Natural Language Processing (NLP)and CountVectorizer

Sanjay Singh
Nov 6, 2019 · 5 min read

Natural Language Processing (NLP) is how we make machines learn human language of communication.

In this article, my purpose is to show you how sklearn library CountVectorizer can be used in converting human readable English text into a language machine can understand.

Let’s begin with a very simple text.

text=["Tom's family includes 5 kids 2 dogs and 1 cat", 
"The dogs are friendly.The cat is beautiful",
"The dog is 11 years old",
"Tom lives in the United States of America"]

How can we make machine understand this?

Token

First step is to take the text and break it into individual words (tokens). We are going to use sklearn library for this.

Import CountVectorizer class from feature_extraction.text library of sklearn. Create an instance of CountVectorizer and fit the instance with the text.

from sklearn.feature_extraction.text import CountVectorizer
vectorizer=CountVectorizer()
vectorizer.fit(text)

CountVectorizer has several options to play around.

CountVectorizer(analyzer='word', binary=False, decode_error='strict',
dtype=<class 'numpy.int64'>, encoding='utf-8', input='content',
lowercase=True, max_df=1.0, max_features=None, min_df=1,
ngram_range=(1, 1), preprocessor=None, stop_words=None,
strip_accents=None, token_pattern='(?u)\\b\\w\\w+\\b',
tokenizer=None, vocabulary=None)

Notice that by default lowercase is True.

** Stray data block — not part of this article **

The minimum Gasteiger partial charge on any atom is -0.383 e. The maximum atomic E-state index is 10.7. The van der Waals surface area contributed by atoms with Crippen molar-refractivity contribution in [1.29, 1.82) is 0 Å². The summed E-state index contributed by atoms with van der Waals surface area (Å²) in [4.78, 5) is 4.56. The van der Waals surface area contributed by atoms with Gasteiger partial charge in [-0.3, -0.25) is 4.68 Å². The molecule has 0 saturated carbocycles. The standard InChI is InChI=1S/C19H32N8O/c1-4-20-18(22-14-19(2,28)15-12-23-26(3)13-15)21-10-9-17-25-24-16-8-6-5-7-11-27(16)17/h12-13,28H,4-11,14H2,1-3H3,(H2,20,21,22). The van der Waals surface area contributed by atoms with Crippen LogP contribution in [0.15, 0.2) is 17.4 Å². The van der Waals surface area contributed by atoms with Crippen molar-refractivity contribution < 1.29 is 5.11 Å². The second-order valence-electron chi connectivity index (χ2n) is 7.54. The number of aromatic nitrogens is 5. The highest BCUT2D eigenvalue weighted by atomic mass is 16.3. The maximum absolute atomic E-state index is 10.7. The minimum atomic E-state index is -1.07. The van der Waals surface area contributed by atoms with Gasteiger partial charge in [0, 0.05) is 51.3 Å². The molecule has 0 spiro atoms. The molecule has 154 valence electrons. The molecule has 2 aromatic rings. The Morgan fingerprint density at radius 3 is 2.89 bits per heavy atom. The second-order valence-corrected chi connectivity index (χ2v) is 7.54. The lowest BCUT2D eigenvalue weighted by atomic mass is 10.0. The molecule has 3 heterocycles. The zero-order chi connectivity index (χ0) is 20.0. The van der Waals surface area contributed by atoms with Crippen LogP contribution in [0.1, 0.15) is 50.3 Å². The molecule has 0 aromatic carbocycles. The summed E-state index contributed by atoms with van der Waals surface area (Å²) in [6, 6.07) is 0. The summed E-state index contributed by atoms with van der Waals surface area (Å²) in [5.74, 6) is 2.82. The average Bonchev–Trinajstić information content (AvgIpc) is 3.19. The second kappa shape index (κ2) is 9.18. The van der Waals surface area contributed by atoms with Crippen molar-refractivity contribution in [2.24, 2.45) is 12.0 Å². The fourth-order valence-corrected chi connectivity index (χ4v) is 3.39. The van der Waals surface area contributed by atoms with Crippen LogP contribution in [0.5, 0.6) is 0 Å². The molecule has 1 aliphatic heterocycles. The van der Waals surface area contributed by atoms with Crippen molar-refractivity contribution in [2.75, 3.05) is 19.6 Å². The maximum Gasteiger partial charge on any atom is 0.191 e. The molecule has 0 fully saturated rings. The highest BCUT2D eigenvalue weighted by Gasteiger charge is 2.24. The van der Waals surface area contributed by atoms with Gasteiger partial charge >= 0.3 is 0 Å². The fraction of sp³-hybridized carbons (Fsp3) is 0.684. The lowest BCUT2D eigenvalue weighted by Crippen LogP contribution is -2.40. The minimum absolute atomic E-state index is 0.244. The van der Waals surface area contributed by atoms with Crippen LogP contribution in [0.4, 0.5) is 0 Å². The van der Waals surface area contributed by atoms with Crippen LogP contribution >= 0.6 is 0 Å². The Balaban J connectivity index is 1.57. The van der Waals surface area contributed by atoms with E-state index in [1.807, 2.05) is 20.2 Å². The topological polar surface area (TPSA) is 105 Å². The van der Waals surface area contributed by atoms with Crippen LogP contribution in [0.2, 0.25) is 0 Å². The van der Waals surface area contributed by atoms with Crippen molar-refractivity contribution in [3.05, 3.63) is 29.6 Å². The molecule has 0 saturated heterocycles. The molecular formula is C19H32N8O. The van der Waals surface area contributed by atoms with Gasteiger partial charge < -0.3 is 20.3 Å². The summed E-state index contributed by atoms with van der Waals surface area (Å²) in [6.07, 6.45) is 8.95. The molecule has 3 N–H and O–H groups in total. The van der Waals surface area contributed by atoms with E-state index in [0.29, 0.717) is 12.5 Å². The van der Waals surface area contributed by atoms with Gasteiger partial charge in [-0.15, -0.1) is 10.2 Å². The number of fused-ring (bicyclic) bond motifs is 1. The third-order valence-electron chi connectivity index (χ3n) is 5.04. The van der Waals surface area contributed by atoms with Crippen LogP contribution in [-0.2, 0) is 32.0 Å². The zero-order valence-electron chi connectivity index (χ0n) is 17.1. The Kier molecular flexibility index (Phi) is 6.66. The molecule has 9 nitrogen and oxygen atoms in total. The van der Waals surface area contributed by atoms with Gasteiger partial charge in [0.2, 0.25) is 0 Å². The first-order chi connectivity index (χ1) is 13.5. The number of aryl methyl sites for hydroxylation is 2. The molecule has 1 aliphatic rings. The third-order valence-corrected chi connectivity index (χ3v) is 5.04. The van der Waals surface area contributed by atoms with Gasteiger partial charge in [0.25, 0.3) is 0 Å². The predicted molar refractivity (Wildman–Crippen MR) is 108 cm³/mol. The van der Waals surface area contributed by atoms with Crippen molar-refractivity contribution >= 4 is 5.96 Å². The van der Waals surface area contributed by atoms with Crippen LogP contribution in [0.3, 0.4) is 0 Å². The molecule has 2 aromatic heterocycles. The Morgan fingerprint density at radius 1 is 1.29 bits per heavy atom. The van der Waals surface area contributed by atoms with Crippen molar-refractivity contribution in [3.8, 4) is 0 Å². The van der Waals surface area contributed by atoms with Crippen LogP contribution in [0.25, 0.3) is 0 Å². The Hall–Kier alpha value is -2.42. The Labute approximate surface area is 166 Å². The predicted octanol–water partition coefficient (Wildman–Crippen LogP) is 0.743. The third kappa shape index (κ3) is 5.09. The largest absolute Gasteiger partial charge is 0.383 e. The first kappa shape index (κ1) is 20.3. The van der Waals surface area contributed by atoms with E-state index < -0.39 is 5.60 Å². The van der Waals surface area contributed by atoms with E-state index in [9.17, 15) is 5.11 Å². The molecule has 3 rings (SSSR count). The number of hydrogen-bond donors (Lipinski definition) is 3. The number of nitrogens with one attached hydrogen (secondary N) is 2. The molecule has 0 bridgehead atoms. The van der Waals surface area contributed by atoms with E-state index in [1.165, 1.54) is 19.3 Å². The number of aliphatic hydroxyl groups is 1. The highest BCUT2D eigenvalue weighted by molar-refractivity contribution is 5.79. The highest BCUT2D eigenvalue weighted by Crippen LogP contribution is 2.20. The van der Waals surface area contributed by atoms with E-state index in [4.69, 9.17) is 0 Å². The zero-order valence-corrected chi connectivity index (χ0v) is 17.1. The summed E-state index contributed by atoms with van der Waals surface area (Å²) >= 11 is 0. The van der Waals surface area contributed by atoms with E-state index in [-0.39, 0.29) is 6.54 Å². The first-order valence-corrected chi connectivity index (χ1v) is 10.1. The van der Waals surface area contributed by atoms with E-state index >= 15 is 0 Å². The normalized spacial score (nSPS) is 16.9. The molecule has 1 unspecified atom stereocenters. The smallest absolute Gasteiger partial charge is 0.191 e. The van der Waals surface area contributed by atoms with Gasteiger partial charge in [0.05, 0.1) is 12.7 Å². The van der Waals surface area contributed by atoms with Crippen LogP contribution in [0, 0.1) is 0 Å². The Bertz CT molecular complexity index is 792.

That means, while creating tokens, CountVectorizer will change all the words in lowercase.

Call get_feature_names function to get the list of tokens.

print(vectorizer.get_feature_names())

Result:

['11', 'america', 'and', 'are', 'beautiful', 'cat', 'dog', 'dogs', 'family', 'friendly', 'in', 'includes', 'is', 'kids', 'lives', 'of', 'old', 'states', 'the', 'tom', 'united', 'years']

Make note of few things here

a. As mentioned all the tokens are in small case

b. Single character words like number 5, 2, 1 are not there in the list of tokens/features. This is happening because, by default CountVectorizer considers only words with at least two characters. If you want to include single character words, you need to change the token_pattern option.

c. Instead of Tom’s the token has tom. That means the punctuation is not considered.

d. United States of America is tokenized as four different words. What if you want to tell Machine to check if a document contains United States of America as a country? We will handle this scenario later in this article.

vectorizer=CountVectorizer(token_pattern=u’(?u)\\b\\w+\\b’)
vectorizer.fit(text)
print(vectorizer.get_feature_names())

Result: